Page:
Funny, this topic of talking about the child as if they are not there came up in our home just yesterday. Different circumstances, mostly sharing cute stories about him or how his day went, etc...Anyway, I am now trying to learn a new habit as well, of including him in the conversations and engaging him even if the other person forgets or doesn't think of it. Afterall, it is the acknowledgment from us that is the most important.

Jarrah is very lucky to have you for her Momma, many would not have even noticed.

Anonymous said...

Too bad I wasn't there to bop him in the nose for you! This guys sounds like he is totally out of touch.

It was great seeing you all today!



Marlene said...

Oh, my beloved Sam, I cried when I read this post--for so many reasons: I'm so sorry you're sick. It's so hard to do anything, particularly to launch a massive political critique, when you're ailing. No wonder you were panicking--your body and brain can only handle so much. You're responsible for a child full time, you can't breathe, for heaven's sake! On top of that to be called upon to reeducate politically some bozo who is also responsible for tending to your physical well-being. Treat yourself with loving care, Sam, the same care with which you would treat your most beloved daughter. I have very complicated feelings about the hows and whens of teaching my son about racism (and idiocy). Jacob got a crash course when we had these events this last week on campus, but when he told me he hated himself because he was brown, I did little more than cry. I wasn't brilliant or fabulous or politically and personally healing. We will fight for our children, not just because of mother-love, but because we have always believed in justice. We are going to have to learn along the way how to navigate it, but we will. We will do things we wish we didn't and leave things undone sometimes, but it's like the mistake you make in teaching a class--it is one moment of a semester. In this case, it's one moment in a lifetime. It all matters, but we are human too. I know I'm gushing, but I just want you to know you're wonderful, amazing, loving, beautiful--and Jarrah KNOWS you love her wholly and that you stand up for her, that you have her back. Take care of you, get back your breath, and talk to her, if you need to tell her you wish you'd said something. Mostly, remember how your love for her is giving her the greatest gift of her life.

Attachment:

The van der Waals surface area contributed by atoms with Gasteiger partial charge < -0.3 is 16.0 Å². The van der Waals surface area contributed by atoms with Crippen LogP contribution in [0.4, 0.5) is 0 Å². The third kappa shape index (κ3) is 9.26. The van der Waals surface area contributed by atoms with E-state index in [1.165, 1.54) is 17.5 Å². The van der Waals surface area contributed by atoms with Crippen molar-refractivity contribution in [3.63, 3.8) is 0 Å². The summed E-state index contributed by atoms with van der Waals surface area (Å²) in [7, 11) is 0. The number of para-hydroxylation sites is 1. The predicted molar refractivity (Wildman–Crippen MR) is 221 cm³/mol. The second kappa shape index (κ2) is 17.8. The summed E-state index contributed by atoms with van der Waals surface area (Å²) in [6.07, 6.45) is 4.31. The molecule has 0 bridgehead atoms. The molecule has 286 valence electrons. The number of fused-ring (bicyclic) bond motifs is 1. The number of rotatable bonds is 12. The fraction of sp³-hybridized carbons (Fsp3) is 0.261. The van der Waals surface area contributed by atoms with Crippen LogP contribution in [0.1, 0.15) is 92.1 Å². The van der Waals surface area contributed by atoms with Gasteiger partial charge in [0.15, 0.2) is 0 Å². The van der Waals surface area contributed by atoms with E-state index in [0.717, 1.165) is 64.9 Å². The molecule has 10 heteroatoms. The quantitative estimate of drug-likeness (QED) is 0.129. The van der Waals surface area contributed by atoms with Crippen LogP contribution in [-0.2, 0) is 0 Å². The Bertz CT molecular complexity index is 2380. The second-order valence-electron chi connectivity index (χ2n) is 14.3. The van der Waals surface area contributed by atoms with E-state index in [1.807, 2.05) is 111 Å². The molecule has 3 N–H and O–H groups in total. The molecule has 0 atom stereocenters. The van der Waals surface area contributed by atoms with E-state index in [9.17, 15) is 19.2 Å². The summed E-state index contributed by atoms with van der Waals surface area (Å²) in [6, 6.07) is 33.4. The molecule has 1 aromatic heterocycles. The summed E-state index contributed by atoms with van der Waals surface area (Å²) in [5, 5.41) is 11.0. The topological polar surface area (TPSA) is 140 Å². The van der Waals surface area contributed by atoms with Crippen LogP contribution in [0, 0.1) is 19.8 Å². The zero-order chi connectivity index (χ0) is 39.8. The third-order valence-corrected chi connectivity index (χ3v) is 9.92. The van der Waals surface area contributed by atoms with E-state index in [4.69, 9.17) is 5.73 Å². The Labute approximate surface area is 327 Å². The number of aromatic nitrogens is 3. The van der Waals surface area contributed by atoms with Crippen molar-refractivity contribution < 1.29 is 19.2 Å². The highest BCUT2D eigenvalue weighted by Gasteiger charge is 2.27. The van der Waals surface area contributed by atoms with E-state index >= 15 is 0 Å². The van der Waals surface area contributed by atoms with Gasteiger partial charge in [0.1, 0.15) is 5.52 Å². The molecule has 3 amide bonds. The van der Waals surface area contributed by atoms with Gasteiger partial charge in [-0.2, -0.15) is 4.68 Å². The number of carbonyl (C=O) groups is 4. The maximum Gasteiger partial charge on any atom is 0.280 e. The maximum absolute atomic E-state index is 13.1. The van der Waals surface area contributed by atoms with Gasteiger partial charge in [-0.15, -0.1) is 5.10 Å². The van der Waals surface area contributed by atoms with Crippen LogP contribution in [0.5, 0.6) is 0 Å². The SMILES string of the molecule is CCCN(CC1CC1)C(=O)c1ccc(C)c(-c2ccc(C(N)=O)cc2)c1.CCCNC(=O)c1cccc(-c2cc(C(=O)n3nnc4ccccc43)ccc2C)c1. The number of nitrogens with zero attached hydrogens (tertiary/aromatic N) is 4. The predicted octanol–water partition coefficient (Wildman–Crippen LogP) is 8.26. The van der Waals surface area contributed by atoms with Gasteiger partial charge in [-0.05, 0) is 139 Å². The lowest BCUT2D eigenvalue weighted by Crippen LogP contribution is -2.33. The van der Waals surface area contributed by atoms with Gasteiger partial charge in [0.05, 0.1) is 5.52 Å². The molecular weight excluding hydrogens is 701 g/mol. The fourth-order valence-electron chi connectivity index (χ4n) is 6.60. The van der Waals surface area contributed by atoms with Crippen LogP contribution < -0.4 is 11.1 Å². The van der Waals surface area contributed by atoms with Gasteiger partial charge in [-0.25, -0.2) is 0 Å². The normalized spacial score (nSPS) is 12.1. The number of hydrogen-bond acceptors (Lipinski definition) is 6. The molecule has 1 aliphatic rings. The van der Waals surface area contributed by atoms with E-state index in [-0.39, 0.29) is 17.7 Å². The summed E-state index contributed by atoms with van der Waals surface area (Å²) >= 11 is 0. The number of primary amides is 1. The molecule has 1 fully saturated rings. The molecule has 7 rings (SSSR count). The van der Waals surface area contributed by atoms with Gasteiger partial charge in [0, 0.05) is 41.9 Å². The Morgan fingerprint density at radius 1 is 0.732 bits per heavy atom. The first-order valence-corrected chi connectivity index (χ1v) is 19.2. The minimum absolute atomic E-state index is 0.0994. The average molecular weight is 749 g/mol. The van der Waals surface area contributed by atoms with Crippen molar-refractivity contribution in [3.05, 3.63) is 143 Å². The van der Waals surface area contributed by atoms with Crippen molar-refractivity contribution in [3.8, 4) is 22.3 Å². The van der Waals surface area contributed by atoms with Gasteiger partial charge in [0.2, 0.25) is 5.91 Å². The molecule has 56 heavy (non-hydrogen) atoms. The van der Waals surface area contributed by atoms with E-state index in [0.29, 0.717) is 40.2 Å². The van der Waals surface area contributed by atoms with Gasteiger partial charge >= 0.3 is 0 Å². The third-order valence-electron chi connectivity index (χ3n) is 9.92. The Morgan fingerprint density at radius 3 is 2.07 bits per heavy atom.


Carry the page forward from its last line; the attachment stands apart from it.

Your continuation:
Anonymous said...

Hope you feel better soon! :)

And the good news about the doctor story is that now you have a sassy come-back waiting for the next idiot -- unfortuntely, there always is a next idiot. ;)

Dr G said...

Hi Sam:

I'm a friend of M's and wanted to share with you an amazing interview I heard about a woman's experience rasing a biracial child... Particularly poignant was the discussion of the question she always gets "where did she come from" and her answer "my womb." I was thinking about this exchange as I read your post.

I hope love and that unconditional celebration of our children can protect them from the ignorance and bigotry of the larger world around us. You and Jarrah are in my thoughts today.

Jen said...

What they said. Sending you love and support, and feeling great admiration for you! You are a smart mama.

Miss J